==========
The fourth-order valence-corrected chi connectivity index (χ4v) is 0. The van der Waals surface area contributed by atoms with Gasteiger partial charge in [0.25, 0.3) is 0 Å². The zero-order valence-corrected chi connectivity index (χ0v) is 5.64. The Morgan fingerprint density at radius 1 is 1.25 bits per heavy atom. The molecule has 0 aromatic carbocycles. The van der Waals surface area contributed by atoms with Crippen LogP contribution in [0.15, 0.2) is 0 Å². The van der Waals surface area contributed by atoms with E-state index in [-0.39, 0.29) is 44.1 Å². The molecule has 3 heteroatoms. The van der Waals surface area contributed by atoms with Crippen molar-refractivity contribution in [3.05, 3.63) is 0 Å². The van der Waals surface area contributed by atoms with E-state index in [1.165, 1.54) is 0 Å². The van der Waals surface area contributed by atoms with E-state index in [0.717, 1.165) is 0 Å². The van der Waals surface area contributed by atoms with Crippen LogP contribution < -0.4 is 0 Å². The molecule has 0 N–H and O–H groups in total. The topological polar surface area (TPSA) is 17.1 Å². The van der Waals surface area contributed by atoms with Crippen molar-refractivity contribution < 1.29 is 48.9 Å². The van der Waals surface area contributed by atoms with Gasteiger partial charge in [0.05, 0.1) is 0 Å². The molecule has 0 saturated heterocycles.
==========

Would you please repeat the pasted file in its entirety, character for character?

The fourth-order valence-corrected chi connectivity index (χ4v) is 0. The van der Waals surface area contributed by atoms with Gasteiger partial charge in [0.25, 0.3) is 0 Å². The zero-order valence-corrected chi connectivity index (χ0v) is 5.64. The Morgan fingerprint density at radius 1 is 1.25 bits per heavy atom. The molecule has 0 aromatic carbocycles. The van der Waals surface area contributed by atoms with Crippen LogP contribution in [0.15, 0.2) is 0 Å². The van der Waals surface area contributed by atoms with E-state index in [-0.39, 0.29) is 44.1 Å². The molecule has 3 heteroatoms. The van der Waals surface area contributed by atoms with Crippen molar-refractivity contribution in [3.05, 3.63) is 0 Å². The van der Waals surface area contributed by atoms with E-state index in [1.165, 1.54) is 0 Å². The van der Waals surface area contributed by atoms with E-state index in [0.717, 1.165) is 0 Å². The van der Waals surface area contributed by atoms with Crippen LogP contribution < -0.4 is 0 Å². The molecule has 0 N–H and O–H groups in total. The topological polar surface area (TPSA) is 17.1 Å². The van der Waals surface area contributed by atoms with Crippen molar-refractivity contribution < 1.29 is 48.9 Å². The van der Waals surface area contributed by atoms with Gasteiger partial charge in [0.05, 0.1) is 0 Å². The molecule has 0 saturated heterocycles.